South Korea's top court orders retrials for ex-president, Samsung heir

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Published 29.08.2019 10:14
South Korean Chief Justice of the Supreme Court Kim Myeong-su, top center, sits with other justices upon their arrival at the Supreme Court in Seoul, South Korea, Thursday, Aug. 29, 2019. (AP Photo)
South Korean Chief Justice of the Supreme Court Kim Myeong-su, top center, sits with other justices upon their arrival at the Supreme Court in Seoul, South Korea, Thursday, Aug. 29, 2019. (AP Photo)

South Korea's top court on Thursday sent back jailed ex-President Park Geun-hye's corruption case to a lower court for separate trials for her previously convicted charges, a ruling that could increase her already-lengthy prison term.

South Korea's first female president was impeached by lawmakers in December 2016 and officially removed from office in March 2017 over the scandal that triggered months of street rallies involving millions of people.

An appellate court earlier sentenced Park to 25 years in prison over bribery, extortion, abuse of power and other charges. That was an extension of a 24 year-year prison term set by a district court.

But the Supreme Court ordered the Seoul High Court to deal with Park's bribery charge separately from other charges.

Local media said Park could face a lengthier prison term because courts handling a case with multiple charges typically don't impose all the maximum sentences for each charge.

Park was convicted of colluding with a longtime confidante to take millions of dollars in bribes and extortion from businesses, including Samsung, while she was in office from 2013 to 2016. The two women were also convicted of taking bribes from some of those companies, including more than 7 billion won ($6.5 million) alone from Samsung.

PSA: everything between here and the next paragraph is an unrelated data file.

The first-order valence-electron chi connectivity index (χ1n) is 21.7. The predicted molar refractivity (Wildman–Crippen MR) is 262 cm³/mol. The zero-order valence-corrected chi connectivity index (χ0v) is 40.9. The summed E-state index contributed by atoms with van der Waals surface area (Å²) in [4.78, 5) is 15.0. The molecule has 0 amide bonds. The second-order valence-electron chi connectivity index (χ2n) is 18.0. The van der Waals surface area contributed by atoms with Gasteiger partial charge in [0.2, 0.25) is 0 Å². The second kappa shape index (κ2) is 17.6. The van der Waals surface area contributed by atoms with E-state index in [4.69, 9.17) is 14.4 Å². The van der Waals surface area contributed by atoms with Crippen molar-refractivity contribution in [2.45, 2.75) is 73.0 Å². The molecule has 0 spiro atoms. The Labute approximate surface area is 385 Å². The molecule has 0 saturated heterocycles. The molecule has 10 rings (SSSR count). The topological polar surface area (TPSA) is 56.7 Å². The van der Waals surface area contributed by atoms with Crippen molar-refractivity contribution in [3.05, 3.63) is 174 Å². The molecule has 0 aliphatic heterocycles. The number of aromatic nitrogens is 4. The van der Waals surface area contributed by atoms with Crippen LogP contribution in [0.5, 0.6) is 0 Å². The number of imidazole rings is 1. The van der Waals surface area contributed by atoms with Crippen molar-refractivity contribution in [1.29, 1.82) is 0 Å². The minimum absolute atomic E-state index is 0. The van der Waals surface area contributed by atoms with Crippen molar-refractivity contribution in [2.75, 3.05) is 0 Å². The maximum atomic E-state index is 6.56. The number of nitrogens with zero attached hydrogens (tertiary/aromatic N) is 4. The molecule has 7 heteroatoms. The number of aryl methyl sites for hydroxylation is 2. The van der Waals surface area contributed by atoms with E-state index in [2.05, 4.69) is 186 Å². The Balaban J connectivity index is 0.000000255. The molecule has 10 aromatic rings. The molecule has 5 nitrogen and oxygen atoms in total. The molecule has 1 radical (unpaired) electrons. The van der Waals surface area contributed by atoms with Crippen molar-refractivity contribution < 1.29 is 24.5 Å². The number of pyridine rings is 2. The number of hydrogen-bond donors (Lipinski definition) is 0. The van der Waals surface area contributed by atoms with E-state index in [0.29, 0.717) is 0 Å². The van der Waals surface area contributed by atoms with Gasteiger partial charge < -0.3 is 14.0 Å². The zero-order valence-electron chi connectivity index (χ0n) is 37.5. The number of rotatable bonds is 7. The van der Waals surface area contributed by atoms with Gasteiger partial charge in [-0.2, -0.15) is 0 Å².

The Supreme Court also ordered a new trial for Samsung heir Lee Jae-yong, who was convicted of offenses including bribery and embezzlement in connection with the scandal that brought down Park.

The de facto head of the world's biggest smartphone and memory chip maker, Lee was jailed for five years in 2017 but freed a year later after an appeals court dismissed most of his bribery convictions and gave him a suspended sentence.

The Supreme Court set aside that decision Thursday and sent his case back for new proceedings.

The decision is a blow to the company, which is by far the biggest of the family-controlled conglomerates that dominate business in the world's 11th-largest economy, and crucial to the country's financial health.

His court case centered on millions of dollars his firm paid to Park's secret confidante Choi Soon-sil, allegedly for government favors such as ensuring a smooth succession for Lee to take over the leadership of the sprawling conglomerate from his ailing father.

Chief Justice Kim Myeong-su said Lee's case would be sent back for new proceedings to readdress multiple allegations, including bribery convictions that had been overturned by the appeals court.

That decision "misunderstood the law on bribery... which is at fault for influencing the ruling," Kim said.

Park was also earlier convicted of colluding with senior government officials to blacklist artists critical of her government to deny them state assistance programs. Park was also convicted of passing on presidential documents with sensitive information to Choi Soon-sil via one of her presidential aides.

Park, 67, has called herself a victim of political revenge, has refusing to attend her trials since October 2017 and didn't attend Thursday's court session.

Park, a daughter of late President Park Chung-hee, was once the darling of conservatives in South Korea and dubbed by local media as "Queen of election" for her ability to win tight elections. Her fall badly smashed conservatives in South Korea and helped her main liberal rival and current President Moon Jae-in win an easy victory in a by-election triggered by her early departure.

Park has been embroiled in two other smaller scandals which led her to be sentenced to two years in prison for violating an election law and five years in prison for abusing state funds. That meant Park has faced the prospect of serving more than 30 years in prison.

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